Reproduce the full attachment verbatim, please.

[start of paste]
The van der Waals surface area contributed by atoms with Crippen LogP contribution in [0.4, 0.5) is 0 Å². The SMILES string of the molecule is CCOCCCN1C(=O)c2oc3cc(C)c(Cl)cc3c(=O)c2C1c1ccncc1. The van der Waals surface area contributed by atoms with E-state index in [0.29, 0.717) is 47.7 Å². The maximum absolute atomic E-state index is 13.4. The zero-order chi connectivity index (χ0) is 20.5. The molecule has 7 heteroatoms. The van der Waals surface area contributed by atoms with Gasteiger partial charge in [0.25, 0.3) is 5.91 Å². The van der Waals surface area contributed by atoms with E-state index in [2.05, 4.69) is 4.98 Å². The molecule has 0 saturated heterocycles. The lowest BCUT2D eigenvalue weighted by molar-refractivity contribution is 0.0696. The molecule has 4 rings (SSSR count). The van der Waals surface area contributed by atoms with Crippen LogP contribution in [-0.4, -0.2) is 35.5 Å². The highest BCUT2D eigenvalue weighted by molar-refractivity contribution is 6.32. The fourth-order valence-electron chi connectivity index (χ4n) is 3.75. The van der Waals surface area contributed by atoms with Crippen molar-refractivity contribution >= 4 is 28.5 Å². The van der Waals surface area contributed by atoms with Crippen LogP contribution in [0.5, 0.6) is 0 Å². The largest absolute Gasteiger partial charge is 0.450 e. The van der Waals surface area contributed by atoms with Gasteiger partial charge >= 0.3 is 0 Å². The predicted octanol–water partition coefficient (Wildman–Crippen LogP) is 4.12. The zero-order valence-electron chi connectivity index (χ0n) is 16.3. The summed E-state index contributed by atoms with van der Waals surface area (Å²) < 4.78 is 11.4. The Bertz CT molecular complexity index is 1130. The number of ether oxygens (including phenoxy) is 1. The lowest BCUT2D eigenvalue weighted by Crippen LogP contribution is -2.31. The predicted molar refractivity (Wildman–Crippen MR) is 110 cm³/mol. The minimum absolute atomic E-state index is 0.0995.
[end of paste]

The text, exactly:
The van der Waals surface area contributed by atoms with Crippen LogP contribution in [0.4, 0.5) is 0 Å². The SMILES string of the molecule is CCOCCCN1C(=O)c2oc3cc(C)c(Cl)cc3c(=O)c2C1c1ccncc1. The van der Waals surface area contributed by atoms with E-state index in [0.29, 0.717) is 47.7 Å². The maximum absolute atomic E-state index is 13.4. The zero-order chi connectivity index (χ0) is 20.5. The molecule has 7 heteroatoms. The van der Waals surface area contributed by atoms with Gasteiger partial charge in [0.25, 0.3) is 5.91 Å². The van der Waals surface area contributed by atoms with E-state index in [2.05, 4.69) is 4.98 Å². The molecule has 0 saturated heterocycles. The lowest BCUT2D eigenvalue weighted by molar-refractivity contribution is 0.0696. The molecule has 4 rings (SSSR count). The van der Waals surface area contributed by atoms with Crippen LogP contribution in [-0.4, -0.2) is 35.5 Å². The highest BCUT2D eigenvalue weighted by molar-refractivity contribution is 6.32. The fourth-order valence-electron chi connectivity index (χ4n) is 3.75. The van der Waals surface area contributed by atoms with Crippen molar-refractivity contribution >= 4 is 28.5 Å². The van der Waals surface area contributed by atoms with Crippen LogP contribution in [0.5, 0.6) is 0 Å². The largest absolute Gasteiger partial charge is 0.450 e. The van der Waals surface area contributed by atoms with Gasteiger partial charge >= 0.3 is 0 Å². The predicted octanol–water partition coefficient (Wildman–Crippen LogP) is 4.12. The zero-order valence-electron chi connectivity index (χ0n) is 16.3. The summed E-state index contributed by atoms with van der Waals surface area (Å²) < 4.78 is 11.4. The Bertz CT molecular complexity index is 1130. The number of ether oxygens (including phenoxy) is 1. The lowest BCUT2D eigenvalue weighted by Crippen LogP contribution is -2.31. The predicted molar refractivity (Wildman–Crippen MR) is 110 cm³/mol. The minimum absolute atomic E-state index is 0.0995.